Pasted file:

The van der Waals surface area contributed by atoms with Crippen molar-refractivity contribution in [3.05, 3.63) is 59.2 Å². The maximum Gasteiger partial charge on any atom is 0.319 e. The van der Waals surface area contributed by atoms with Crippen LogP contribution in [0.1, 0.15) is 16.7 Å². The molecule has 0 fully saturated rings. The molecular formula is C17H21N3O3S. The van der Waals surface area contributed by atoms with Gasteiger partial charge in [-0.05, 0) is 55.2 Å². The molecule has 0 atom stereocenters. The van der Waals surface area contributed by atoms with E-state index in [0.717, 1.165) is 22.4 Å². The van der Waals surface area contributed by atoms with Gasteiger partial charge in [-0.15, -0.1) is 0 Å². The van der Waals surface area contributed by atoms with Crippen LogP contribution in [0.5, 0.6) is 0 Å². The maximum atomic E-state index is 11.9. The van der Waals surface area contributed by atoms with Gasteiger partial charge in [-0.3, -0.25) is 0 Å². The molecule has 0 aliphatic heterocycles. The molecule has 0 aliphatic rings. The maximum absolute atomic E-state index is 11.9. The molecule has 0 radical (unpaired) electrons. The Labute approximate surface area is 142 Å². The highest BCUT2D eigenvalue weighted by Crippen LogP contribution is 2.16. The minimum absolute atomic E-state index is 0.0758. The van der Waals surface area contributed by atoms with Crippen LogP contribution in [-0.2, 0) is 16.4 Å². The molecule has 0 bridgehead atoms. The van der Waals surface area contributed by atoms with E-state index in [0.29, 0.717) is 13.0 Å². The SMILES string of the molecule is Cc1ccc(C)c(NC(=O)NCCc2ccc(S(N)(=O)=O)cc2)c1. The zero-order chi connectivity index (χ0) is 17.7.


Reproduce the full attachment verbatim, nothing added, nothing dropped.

The van der Waals surface area contributed by atoms with Crippen molar-refractivity contribution in [3.05, 3.63) is 59.2 Å². The maximum Gasteiger partial charge on any atom is 0.319 e. The van der Waals surface area contributed by atoms with Crippen LogP contribution in [0.1, 0.15) is 16.7 Å². The molecule has 0 fully saturated rings. The molecular formula is C17H21N3O3S. The van der Waals surface area contributed by atoms with Gasteiger partial charge in [-0.05, 0) is 55.2 Å². The molecule has 0 atom stereocenters. The van der Waals surface area contributed by atoms with E-state index in [0.717, 1.165) is 22.4 Å². The van der Waals surface area contributed by atoms with Gasteiger partial charge in [-0.15, -0.1) is 0 Å². The van der Waals surface area contributed by atoms with Crippen LogP contribution in [0.5, 0.6) is 0 Å². The maximum atomic E-state index is 11.9. The van der Waals surface area contributed by atoms with Gasteiger partial charge in [-0.3, -0.25) is 0 Å². The molecule has 0 aliphatic heterocycles. The molecule has 0 aliphatic rings. The maximum absolute atomic E-state index is 11.9. The molecule has 0 radical (unpaired) electrons. The Labute approximate surface area is 142 Å². The highest BCUT2D eigenvalue weighted by Crippen LogP contribution is 2.16. The minimum absolute atomic E-state index is 0.0758. The van der Waals surface area contributed by atoms with Crippen LogP contribution in [-0.2, 0) is 16.4 Å². The molecule has 0 bridgehead atoms. The van der Waals surface area contributed by atoms with E-state index in [0.29, 0.717) is 13.0 Å². The SMILES string of the molecule is Cc1ccc(C)c(NC(=O)NCCc2ccc(S(N)(=O)=O)cc2)c1. The zero-order chi connectivity index (χ0) is 17.7.